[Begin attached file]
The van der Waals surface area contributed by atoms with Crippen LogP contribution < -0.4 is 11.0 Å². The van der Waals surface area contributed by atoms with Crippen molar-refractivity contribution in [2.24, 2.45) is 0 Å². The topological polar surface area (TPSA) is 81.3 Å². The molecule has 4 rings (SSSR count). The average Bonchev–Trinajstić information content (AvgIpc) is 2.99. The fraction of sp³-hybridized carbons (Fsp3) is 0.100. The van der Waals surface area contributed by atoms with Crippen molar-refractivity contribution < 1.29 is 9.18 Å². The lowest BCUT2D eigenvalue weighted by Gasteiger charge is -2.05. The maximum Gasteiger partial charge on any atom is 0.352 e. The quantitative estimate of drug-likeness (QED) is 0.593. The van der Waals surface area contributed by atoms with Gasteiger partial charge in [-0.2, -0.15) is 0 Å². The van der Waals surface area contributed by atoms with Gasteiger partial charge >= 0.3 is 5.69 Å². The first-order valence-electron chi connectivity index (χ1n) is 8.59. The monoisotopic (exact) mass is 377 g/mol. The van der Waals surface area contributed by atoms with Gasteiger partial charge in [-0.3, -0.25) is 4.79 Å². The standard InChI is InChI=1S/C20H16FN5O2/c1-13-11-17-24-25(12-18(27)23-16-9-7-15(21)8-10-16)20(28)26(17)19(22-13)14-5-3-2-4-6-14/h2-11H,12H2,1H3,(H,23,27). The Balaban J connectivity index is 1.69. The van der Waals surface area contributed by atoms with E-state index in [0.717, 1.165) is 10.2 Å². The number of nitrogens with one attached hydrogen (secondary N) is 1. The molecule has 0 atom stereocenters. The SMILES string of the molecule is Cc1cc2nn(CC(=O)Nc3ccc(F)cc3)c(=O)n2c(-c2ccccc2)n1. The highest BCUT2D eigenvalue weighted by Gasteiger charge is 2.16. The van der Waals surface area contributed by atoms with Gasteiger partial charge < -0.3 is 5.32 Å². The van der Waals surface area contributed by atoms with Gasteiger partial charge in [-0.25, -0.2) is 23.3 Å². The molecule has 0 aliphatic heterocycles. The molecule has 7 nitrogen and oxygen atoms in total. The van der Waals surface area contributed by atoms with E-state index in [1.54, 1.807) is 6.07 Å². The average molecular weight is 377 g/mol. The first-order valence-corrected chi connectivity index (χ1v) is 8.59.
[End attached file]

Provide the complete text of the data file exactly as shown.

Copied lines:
The van der Waals surface area contributed by atoms with Crippen LogP contribution < -0.4 is 11.0 Å². The van der Waals surface area contributed by atoms with Crippen molar-refractivity contribution in [2.24, 2.45) is 0 Å². The topological polar surface area (TPSA) is 81.3 Å². The molecule has 4 rings (SSSR count). The average Bonchev–Trinajstić information content (AvgIpc) is 2.99. The fraction of sp³-hybridized carbons (Fsp3) is 0.100. The van der Waals surface area contributed by atoms with Crippen molar-refractivity contribution < 1.29 is 9.18 Å². The lowest BCUT2D eigenvalue weighted by Gasteiger charge is -2.05. The maximum Gasteiger partial charge on any atom is 0.352 e. The quantitative estimate of drug-likeness (QED) is 0.593. The van der Waals surface area contributed by atoms with Gasteiger partial charge in [-0.2, -0.15) is 0 Å². The van der Waals surface area contributed by atoms with Gasteiger partial charge >= 0.3 is 5.69 Å². The first-order valence-electron chi connectivity index (χ1n) is 8.59. The monoisotopic (exact) mass is 377 g/mol. The van der Waals surface area contributed by atoms with Gasteiger partial charge in [-0.3, -0.25) is 4.79 Å². The standard InChI is InChI=1S/C20H16FN5O2/c1-13-11-17-24-25(12-18(27)23-16-9-7-15(21)8-10-16)20(28)26(17)19(22-13)14-5-3-2-4-6-14/h2-11H,12H2,1H3,(H,23,27). The Balaban J connectivity index is 1.69. The van der Waals surface area contributed by atoms with E-state index in [0.717, 1.165) is 10.2 Å². The number of nitrogens with one attached hydrogen (secondary N) is 1. The molecule has 0 atom stereocenters. The SMILES string of the molecule is Cc1cc2nn(CC(=O)Nc3ccc(F)cc3)c(=O)n2c(-c2ccccc2)n1. The highest BCUT2D eigenvalue weighted by Gasteiger charge is 2.16. The van der Waals surface area contributed by atoms with Gasteiger partial charge < -0.3 is 5.32 Å². The van der Waals surface area contributed by atoms with Gasteiger partial charge in [-0.25, -0.2) is 23.3 Å². The molecule has 0 aliphatic heterocycles. The molecule has 7 nitrogen and oxygen atoms in total. The van der Waals surface area contributed by atoms with E-state index in [1.54, 1.807) is 6.07 Å². The average molecular weight is 377 g/mol. The first-order valence-corrected chi connectivity index (χ1v) is 8.59.